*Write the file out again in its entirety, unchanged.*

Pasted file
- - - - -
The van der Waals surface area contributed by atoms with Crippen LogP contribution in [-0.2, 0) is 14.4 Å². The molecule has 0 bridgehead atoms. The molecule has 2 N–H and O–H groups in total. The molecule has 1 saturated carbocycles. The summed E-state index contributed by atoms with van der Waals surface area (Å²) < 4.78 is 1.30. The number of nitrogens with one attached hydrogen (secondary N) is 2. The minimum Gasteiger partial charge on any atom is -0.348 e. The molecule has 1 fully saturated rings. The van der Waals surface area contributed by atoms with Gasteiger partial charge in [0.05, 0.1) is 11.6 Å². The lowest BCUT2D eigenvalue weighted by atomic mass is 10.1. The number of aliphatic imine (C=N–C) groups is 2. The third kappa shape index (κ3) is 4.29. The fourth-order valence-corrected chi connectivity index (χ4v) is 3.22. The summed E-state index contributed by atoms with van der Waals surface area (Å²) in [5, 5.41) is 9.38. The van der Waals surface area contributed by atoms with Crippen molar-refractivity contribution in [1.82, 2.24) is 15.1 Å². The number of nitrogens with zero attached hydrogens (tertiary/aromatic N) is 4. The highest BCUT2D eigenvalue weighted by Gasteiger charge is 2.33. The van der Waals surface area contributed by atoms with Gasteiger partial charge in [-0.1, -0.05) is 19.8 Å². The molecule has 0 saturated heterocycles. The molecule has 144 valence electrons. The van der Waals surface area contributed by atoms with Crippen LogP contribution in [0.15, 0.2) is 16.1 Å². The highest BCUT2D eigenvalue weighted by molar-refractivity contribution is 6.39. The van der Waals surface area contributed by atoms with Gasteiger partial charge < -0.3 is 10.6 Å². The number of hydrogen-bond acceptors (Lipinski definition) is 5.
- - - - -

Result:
The van der Waals surface area contributed by atoms with Crippen LogP contribution in [-0.2, 0) is 14.4 Å². The molecule has 0 bridgehead atoms. The molecule has 2 N–H and O–H groups in total. The molecule has 1 saturated carbocycles. The summed E-state index contributed by atoms with van der Waals surface area (Å²) < 4.78 is 1.30. The number of nitrogens with one attached hydrogen (secondary N) is 2. The minimum Gasteiger partial charge on any atom is -0.348 e. The molecule has 1 fully saturated rings. The van der Waals surface area contributed by atoms with Gasteiger partial charge in [0.05, 0.1) is 11.6 Å². The lowest BCUT2D eigenvalue weighted by atomic mass is 10.1. The number of aliphatic imine (C=N–C) groups is 2. The third kappa shape index (κ3) is 4.29. The fourth-order valence-corrected chi connectivity index (χ4v) is 3.22. The summed E-state index contributed by atoms with van der Waals surface area (Å²) in [5, 5.41) is 9.38. The van der Waals surface area contributed by atoms with Crippen molar-refractivity contribution in [1.82, 2.24) is 15.1 Å². The number of nitrogens with zero attached hydrogens (tertiary/aromatic N) is 4. The highest BCUT2D eigenvalue weighted by Gasteiger charge is 2.33. The van der Waals surface area contributed by atoms with Gasteiger partial charge in [-0.1, -0.05) is 19.8 Å². The molecule has 0 saturated heterocycles. The molecule has 144 valence electrons. The van der Waals surface area contributed by atoms with Crippen LogP contribution in [0.15, 0.2) is 16.1 Å². The highest BCUT2D eigenvalue weighted by molar-refractivity contribution is 6.39. The van der Waals surface area contributed by atoms with Gasteiger partial charge < -0.3 is 10.6 Å². The number of hydrogen-bond acceptors (Lipinski definition) is 5.